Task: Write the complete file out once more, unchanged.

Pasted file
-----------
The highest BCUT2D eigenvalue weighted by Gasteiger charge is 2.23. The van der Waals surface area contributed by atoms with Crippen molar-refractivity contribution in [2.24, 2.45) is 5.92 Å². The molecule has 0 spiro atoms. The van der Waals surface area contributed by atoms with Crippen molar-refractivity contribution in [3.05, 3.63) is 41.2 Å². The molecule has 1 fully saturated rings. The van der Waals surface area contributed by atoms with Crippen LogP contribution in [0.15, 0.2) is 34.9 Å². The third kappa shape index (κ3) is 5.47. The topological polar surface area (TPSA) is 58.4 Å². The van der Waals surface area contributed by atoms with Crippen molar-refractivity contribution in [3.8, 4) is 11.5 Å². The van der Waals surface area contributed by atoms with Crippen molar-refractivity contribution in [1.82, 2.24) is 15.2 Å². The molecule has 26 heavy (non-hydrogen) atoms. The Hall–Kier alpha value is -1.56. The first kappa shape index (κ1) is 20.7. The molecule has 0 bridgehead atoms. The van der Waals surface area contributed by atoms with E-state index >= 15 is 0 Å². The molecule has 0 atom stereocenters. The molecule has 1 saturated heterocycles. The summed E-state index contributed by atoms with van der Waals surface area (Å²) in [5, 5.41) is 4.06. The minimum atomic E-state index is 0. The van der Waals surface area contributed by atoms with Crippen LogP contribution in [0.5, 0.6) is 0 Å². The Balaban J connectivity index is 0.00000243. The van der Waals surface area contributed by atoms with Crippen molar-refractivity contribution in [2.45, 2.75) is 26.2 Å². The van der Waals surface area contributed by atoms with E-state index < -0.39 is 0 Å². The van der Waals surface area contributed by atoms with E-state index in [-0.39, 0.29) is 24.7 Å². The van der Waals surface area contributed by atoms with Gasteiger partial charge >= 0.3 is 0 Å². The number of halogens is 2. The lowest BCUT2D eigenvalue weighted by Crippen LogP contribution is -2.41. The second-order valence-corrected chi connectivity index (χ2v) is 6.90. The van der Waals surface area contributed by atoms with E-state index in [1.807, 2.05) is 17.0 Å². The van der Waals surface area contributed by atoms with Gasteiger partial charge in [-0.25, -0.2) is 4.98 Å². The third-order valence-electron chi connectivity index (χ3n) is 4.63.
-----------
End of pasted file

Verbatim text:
The highest BCUT2D eigenvalue weighted by Gasteiger charge is 2.23. The van der Waals surface area contributed by atoms with Crippen molar-refractivity contribution in [2.24, 2.45) is 5.92 Å². The molecule has 0 spiro atoms. The van der Waals surface area contributed by atoms with Crippen molar-refractivity contribution in [3.05, 3.63) is 41.2 Å². The molecule has 1 fully saturated rings. The van der Waals surface area contributed by atoms with Crippen LogP contribution in [0.15, 0.2) is 34.9 Å². The third kappa shape index (κ3) is 5.47. The topological polar surface area (TPSA) is 58.4 Å². The van der Waals surface area contributed by atoms with Crippen molar-refractivity contribution in [3.8, 4) is 11.5 Å². The van der Waals surface area contributed by atoms with Crippen molar-refractivity contribution in [1.82, 2.24) is 15.2 Å². The molecule has 26 heavy (non-hydrogen) atoms. The Hall–Kier alpha value is -1.56. The first kappa shape index (κ1) is 20.7. The molecule has 0 bridgehead atoms. The van der Waals surface area contributed by atoms with E-state index >= 15 is 0 Å². The molecule has 0 atom stereocenters. The molecule has 1 saturated heterocycles. The summed E-state index contributed by atoms with van der Waals surface area (Å²) in [5, 5.41) is 4.06. The minimum atomic E-state index is 0. The van der Waals surface area contributed by atoms with Crippen LogP contribution in [0.5, 0.6) is 0 Å². The Balaban J connectivity index is 0.00000243. The van der Waals surface area contributed by atoms with Crippen molar-refractivity contribution in [2.45, 2.75) is 26.2 Å². The van der Waals surface area contributed by atoms with E-state index < -0.39 is 0 Å². The van der Waals surface area contributed by atoms with E-state index in [-0.39, 0.29) is 24.7 Å². The van der Waals surface area contributed by atoms with Gasteiger partial charge >= 0.3 is 0 Å². The number of halogens is 2. The lowest BCUT2D eigenvalue weighted by Crippen LogP contribution is -2.41. The second-order valence-corrected chi connectivity index (χ2v) is 6.90. The van der Waals surface area contributed by atoms with E-state index in [1.807, 2.05) is 17.0 Å². The van der Waals surface area contributed by atoms with Gasteiger partial charge in [-0.25, -0.2) is 4.98 Å². The third-order valence-electron chi connectivity index (χ3n) is 4.63.